Do you suffer from frequent migraines that seem to prevent you from your daily life? Could Botox be the solution you are looking for?
What is Botox?
Botox is a neurotoxin, a poison made by bacteria called Clostridium botulinum. It was approved in 2010 for adults who get chronic migraines,
That means you have both:
- A history of migraine headaches
- Headaches (including tension-type) on most days (15 or more) of the month of which 8 are a migraine.
It won’t work for you if you:
- Get headaches 14 or fewer days each month.
- Have other types of headaches, like a cluster.
Doctors found that shots of Botox can help smooth wrinkles because it relaxes muscles in the face. It also helps people who have tics and spasms because of a nerve disease like cerebral palsy.
When people who had migraine headaches used Botox to treat their wrinkles, they told their doctors that their headaches were better. So doctors began to study it as a migraine pain treatment.
In a study of adults who get chronic migraine headaches, shots of Botox cut down the total number of days they had them or even other types of headaches. They also had more “crystal-clear” — pain-free — days each month, and they reported fewer days off work.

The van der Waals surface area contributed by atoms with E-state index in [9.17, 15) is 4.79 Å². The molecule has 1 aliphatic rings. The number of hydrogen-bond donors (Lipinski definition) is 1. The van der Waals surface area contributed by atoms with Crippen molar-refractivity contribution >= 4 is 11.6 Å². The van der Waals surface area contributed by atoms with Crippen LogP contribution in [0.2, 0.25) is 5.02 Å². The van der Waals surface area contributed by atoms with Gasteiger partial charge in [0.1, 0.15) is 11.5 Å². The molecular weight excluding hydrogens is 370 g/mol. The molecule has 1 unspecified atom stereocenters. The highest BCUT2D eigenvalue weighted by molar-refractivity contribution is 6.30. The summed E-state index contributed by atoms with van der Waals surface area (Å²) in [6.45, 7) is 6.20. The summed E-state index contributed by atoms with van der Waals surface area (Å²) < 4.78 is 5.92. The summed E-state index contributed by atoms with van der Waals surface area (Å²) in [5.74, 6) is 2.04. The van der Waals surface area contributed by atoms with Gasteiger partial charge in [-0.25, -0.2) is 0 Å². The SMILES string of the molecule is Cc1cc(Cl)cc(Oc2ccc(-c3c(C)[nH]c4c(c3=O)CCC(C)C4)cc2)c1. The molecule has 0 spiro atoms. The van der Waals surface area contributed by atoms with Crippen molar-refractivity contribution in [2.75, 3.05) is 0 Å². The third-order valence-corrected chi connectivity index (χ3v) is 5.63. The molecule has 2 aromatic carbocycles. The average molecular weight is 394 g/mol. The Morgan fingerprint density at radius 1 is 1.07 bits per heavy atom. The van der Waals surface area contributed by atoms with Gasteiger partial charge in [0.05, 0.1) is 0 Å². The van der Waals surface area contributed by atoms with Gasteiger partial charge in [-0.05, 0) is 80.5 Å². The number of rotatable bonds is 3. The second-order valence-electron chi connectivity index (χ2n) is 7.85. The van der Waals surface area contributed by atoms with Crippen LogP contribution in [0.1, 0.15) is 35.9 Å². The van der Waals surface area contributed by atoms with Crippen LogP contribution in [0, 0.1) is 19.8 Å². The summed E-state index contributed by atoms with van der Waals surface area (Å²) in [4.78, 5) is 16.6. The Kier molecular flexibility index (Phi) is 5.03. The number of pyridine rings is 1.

In another study, nearly half the people who took two rounds of Botox shots reported that the number of days they had a headache each month was cut in half. After five rounds of treatment, that increased to about 70% of the people.
Doctors think Botox works for migraine headaches because it blocks chemicals called neurotransmitters that carry pain signals from your brain. Botox is like a roadblock in that pathway. It stops the chemicals before they get to the nerve endings around your head and neck.
You’ll get several shots of Botox around your head and neck once every 12 weeks to dull or prevent migraine headaches.
You may need 30 to 40 shots in all, and you’ll get an equal number on each side of your head. If you have migraine pain in one particular spot, you may need more shots there. You could see results 2 to 3 weeks after your first treatment.
Neck pain and headache are the most common side effects for people who get chronic migraine headaches and use Botox.
It’s rare, but you can have an allergic reaction to Botox. Signs of this can be hives, shortness of breath, or swelling in your lower legs. Although there’s no confirmed case where Botox spread to other parts of the body, it is possible and could be deadly. The medication label includes this warning.